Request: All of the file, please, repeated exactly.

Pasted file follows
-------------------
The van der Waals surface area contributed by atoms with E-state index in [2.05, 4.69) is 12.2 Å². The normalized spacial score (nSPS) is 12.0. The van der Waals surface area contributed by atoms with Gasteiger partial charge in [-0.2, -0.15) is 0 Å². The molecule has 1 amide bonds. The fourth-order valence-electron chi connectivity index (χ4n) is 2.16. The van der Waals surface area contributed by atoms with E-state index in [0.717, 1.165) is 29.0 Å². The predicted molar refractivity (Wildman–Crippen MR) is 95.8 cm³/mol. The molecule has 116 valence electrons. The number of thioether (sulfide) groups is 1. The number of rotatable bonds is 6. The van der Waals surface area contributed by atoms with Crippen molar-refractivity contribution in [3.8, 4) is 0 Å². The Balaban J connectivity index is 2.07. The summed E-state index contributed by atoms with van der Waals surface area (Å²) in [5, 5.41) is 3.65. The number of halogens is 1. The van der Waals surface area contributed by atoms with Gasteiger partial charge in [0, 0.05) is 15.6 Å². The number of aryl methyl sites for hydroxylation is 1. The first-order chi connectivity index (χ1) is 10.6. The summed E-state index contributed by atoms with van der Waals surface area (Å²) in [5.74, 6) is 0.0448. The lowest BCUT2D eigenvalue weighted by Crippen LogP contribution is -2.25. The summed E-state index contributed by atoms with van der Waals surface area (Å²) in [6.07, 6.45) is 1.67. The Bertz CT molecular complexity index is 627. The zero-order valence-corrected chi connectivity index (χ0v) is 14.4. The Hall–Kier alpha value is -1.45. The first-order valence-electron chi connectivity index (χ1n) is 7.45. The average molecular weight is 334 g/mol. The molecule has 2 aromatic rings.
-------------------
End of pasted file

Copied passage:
The van der Waals surface area contributed by atoms with E-state index in [2.05, 4.69) is 12.2 Å². The normalized spacial score (nSPS) is 12.0. The van der Waals surface area contributed by atoms with Gasteiger partial charge in [-0.2, -0.15) is 0 Å². The molecule has 1 amide bonds. The fourth-order valence-electron chi connectivity index (χ4n) is 2.16. The van der Waals surface area contributed by atoms with E-state index in [0.717, 1.165) is 29.0 Å². The predicted molar refractivity (Wildman–Crippen MR) is 95.8 cm³/mol. The molecule has 116 valence electrons. The number of thioether (sulfide) groups is 1. The number of rotatable bonds is 6. The van der Waals surface area contributed by atoms with Crippen molar-refractivity contribution in [3.8, 4) is 0 Å². The Balaban J connectivity index is 2.07. The summed E-state index contributed by atoms with van der Waals surface area (Å²) in [5, 5.41) is 3.65. The number of halogens is 1. The van der Waals surface area contributed by atoms with Gasteiger partial charge in [0, 0.05) is 15.6 Å². The number of aryl methyl sites for hydroxylation is 1. The first-order chi connectivity index (χ1) is 10.6. The summed E-state index contributed by atoms with van der Waals surface area (Å²) in [5.74, 6) is 0.0448. The lowest BCUT2D eigenvalue weighted by Crippen LogP contribution is -2.25. The summed E-state index contributed by atoms with van der Waals surface area (Å²) in [6.07, 6.45) is 1.67. The Bertz CT molecular complexity index is 627. The zero-order valence-corrected chi connectivity index (χ0v) is 14.4. The Hall–Kier alpha value is -1.45. The first-order valence-electron chi connectivity index (χ1n) is 7.45. The average molecular weight is 334 g/mol. The molecule has 2 aromatic rings.